To start the race, you first took off your shoes and staged them at the end of the first obstacle. It was a large inflatable with a number of different elements such as climbing, crawling, dodging, and sliding. Once you exited, you put your shoes on quickly and proceeded to the water slide. To keep these first two obstacles from backing up, they started two people side by side every 15 seconds. This made for a constant level of entertainment and excitement as the start line announcer was very funny and interactive. Spectators were kept amused and the wait for your go time was entertaining. The course itself is great for beginners. There were a variety of obstacles that included the aforementioned inflatable and water slide. runs through both mud and water, teeter-totters, balance beams, sack races, ladders and cargo nets to scale, tubes to crawl through, tires and barrels to go over, hay bales to jump between, a dizzy dash (forehead on a bat and spin!), and a cool teamwork activity that involved milk crates to create moving stepping stones to cover a set distance and back. That obstacle could be done on your own, with your own team, or by jumping into another team. None of the obstacles was exceptionally difficult, but some did take a bit of mental grit to complete. Scared of heights? The vertical cargo net might throw you for a loop. Worried about how far you can jump? The leap between hay bales looked WAY too long when you were on top looking down. However, I witnessed a number of people jumping and surprising themselves when they made it easily. A good lesson in how your imagination can keep you from trying if you let it. There were a couple of obstacles on the map that I didn’t see on the course, but they weren’t missed. The course had a good variety of terrains with running on both service roads and trails. There was a decent amount of mud without being too much. The very last obstacle was a dumpster full of water that served as a nice clean off right before the finish line. This was well played and appreciated! The finish medals were nice and they had separate medals for the long and short courses. Unfortunately, since I was one of the very last to go on the long course, they had run out of those medals before I finished. I don’t mind and wouldn’t have even known there were different options if someone hadn’t commented on it after I finished. This is the line they have to calculate since the race is for a charity and I think they did the very best to estimate correctly and fell just a few short. Personally, I don’t think they should be faulted for this.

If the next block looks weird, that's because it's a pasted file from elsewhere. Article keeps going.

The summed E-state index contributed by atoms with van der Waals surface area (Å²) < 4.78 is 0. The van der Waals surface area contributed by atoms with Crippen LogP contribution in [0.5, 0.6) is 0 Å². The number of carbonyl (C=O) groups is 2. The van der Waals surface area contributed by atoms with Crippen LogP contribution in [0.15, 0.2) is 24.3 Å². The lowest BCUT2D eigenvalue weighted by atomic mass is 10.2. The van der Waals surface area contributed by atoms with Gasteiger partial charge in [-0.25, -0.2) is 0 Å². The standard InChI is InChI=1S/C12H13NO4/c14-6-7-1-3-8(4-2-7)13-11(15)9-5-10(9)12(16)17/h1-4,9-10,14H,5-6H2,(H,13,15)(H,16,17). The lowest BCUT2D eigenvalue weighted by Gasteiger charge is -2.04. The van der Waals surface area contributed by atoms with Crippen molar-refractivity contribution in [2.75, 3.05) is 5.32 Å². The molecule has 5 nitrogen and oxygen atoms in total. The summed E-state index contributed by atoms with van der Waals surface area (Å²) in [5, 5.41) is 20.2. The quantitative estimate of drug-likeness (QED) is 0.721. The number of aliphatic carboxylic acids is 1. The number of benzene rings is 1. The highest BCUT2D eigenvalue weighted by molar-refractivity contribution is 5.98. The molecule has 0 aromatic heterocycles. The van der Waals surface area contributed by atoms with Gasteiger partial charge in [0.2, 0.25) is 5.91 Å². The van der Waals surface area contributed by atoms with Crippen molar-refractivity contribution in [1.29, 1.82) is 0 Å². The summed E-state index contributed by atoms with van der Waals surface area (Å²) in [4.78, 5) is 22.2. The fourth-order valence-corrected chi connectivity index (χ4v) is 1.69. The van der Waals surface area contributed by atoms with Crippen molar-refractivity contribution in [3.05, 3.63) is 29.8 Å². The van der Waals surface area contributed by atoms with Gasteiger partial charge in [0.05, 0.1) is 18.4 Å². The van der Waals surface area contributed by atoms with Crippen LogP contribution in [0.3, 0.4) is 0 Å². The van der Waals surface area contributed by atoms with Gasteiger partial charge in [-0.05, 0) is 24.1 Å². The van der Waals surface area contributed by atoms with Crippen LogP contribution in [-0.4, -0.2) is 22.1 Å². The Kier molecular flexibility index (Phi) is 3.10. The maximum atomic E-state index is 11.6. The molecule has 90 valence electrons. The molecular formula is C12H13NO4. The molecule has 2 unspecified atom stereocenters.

After the race, each 21+ participant was given a free Shipyard beer. Even though I don’t ever drink them, I know my husband appreciated the good beer selection and I mean that in both ways – whose beer it was and how many they brought to choose from. Additionally, they had an option during sign up to order and pre-pay for a lunch after the race. You could pick between ham, turkey, and PB&J. Those also came with a pickle and a bag of chips. This was a great option as they knew exactly how many of each to prepare and since they were prepaid, you didn’t need to worry about cash. I think this is something that more races could run with in order to improve their level of service. I just ordered one for my husband and myself at sign up time and didn’t have to worry about it. The line was short and pick up was easy as they had a master list to simply check off. Pineland Farm also runs their own market, so it would have been easy to walk over and get food there too.
The Dynamic Dirt Challenge was included in #RaceLocal for the first time this year, and I hope they will be back again next year. It’s an excellent low key race that felt like a family and community strong event much like the Wason Pond Pounder. I look forward to doing it again and hope that I won’t be the lone Spahten there next year. The only thing I’ll be sure to do differently is to bring bug spray!